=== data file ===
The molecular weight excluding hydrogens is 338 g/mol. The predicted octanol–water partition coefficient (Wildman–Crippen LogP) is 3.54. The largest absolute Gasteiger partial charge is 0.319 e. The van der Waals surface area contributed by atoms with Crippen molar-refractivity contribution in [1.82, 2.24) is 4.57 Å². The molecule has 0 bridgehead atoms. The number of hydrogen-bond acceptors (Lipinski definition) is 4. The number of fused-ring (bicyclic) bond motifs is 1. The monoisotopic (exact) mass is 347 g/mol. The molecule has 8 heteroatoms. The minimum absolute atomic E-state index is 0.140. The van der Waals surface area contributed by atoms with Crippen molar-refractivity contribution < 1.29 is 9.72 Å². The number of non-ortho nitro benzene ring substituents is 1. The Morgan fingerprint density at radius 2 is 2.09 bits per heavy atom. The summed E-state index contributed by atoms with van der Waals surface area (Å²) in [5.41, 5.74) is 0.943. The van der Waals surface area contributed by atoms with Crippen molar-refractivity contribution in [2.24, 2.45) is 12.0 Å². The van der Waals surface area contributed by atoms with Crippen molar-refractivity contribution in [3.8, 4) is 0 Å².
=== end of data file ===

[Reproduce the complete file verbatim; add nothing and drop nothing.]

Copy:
The molecular weight excluding hydrogens is 338 g/mol. The predicted octanol–water partition coefficient (Wildman–Crippen LogP) is 3.54. The largest absolute Gasteiger partial charge is 0.319 e. The van der Waals surface area contributed by atoms with Crippen molar-refractivity contribution in [1.82, 2.24) is 4.57 Å². The molecule has 0 bridgehead atoms. The number of hydrogen-bond acceptors (Lipinski definition) is 4. The number of fused-ring (bicyclic) bond motifs is 1. The monoisotopic (exact) mass is 347 g/mol. The molecule has 8 heteroatoms. The minimum absolute atomic E-state index is 0.140. The van der Waals surface area contributed by atoms with Crippen molar-refractivity contribution < 1.29 is 9.72 Å². The number of non-ortho nitro benzene ring substituents is 1. The Morgan fingerprint density at radius 2 is 2.09 bits per heavy atom. The summed E-state index contributed by atoms with van der Waals surface area (Å²) in [5.41, 5.74) is 0.943. The van der Waals surface area contributed by atoms with Crippen molar-refractivity contribution in [2.24, 2.45) is 12.0 Å². The van der Waals surface area contributed by atoms with Crippen molar-refractivity contribution in [3.8, 4) is 0 Å².